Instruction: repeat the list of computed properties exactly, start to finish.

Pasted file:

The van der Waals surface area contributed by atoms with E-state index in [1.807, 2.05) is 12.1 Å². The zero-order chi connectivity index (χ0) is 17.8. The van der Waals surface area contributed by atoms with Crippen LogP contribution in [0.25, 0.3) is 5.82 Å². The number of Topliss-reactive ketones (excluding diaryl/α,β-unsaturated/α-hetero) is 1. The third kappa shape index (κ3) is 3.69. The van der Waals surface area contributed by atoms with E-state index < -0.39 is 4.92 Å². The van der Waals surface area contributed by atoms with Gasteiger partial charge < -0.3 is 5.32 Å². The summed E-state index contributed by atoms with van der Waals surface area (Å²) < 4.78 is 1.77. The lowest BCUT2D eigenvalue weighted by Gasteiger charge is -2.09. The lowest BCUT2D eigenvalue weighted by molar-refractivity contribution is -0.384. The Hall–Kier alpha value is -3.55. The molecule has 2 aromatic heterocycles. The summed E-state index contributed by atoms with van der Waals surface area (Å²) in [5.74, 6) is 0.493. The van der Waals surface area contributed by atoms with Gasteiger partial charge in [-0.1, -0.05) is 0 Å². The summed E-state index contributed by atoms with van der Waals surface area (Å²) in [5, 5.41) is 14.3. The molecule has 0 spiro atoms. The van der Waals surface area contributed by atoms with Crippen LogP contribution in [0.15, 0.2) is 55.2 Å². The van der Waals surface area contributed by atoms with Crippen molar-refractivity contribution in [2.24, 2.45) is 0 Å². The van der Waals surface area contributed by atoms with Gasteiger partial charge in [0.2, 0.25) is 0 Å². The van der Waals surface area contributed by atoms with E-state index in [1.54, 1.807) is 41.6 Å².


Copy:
The van der Waals surface area contributed by atoms with E-state index in [1.807, 2.05) is 12.1 Å². The zero-order chi connectivity index (χ0) is 17.8. The van der Waals surface area contributed by atoms with Crippen LogP contribution in [0.25, 0.3) is 5.82 Å². The number of Topliss-reactive ketones (excluding diaryl/α,β-unsaturated/α-hetero) is 1. The third kappa shape index (κ3) is 3.69. The van der Waals surface area contributed by atoms with E-state index < -0.39 is 4.92 Å². The van der Waals surface area contributed by atoms with Gasteiger partial charge < -0.3 is 5.32 Å². The summed E-state index contributed by atoms with van der Waals surface area (Å²) < 4.78 is 1.77. The lowest BCUT2D eigenvalue weighted by Gasteiger charge is -2.09. The lowest BCUT2D eigenvalue weighted by molar-refractivity contribution is -0.384. The Hall–Kier alpha value is -3.55. The molecule has 2 aromatic heterocycles. The summed E-state index contributed by atoms with van der Waals surface area (Å²) in [5.74, 6) is 0.493. The van der Waals surface area contributed by atoms with Gasteiger partial charge in [-0.1, -0.05) is 0 Å². The summed E-state index contributed by atoms with van der Waals surface area (Å²) in [5, 5.41) is 14.3. The molecule has 0 spiro atoms. The van der Waals surface area contributed by atoms with Crippen LogP contribution in [0.15, 0.2) is 55.2 Å². The van der Waals surface area contributed by atoms with Crippen molar-refractivity contribution in [2.24, 2.45) is 0 Å². The van der Waals surface area contributed by atoms with Gasteiger partial charge in [0.2, 0.25) is 0 Å². The van der Waals surface area contributed by atoms with E-state index in [1.54, 1.807) is 41.6 Å².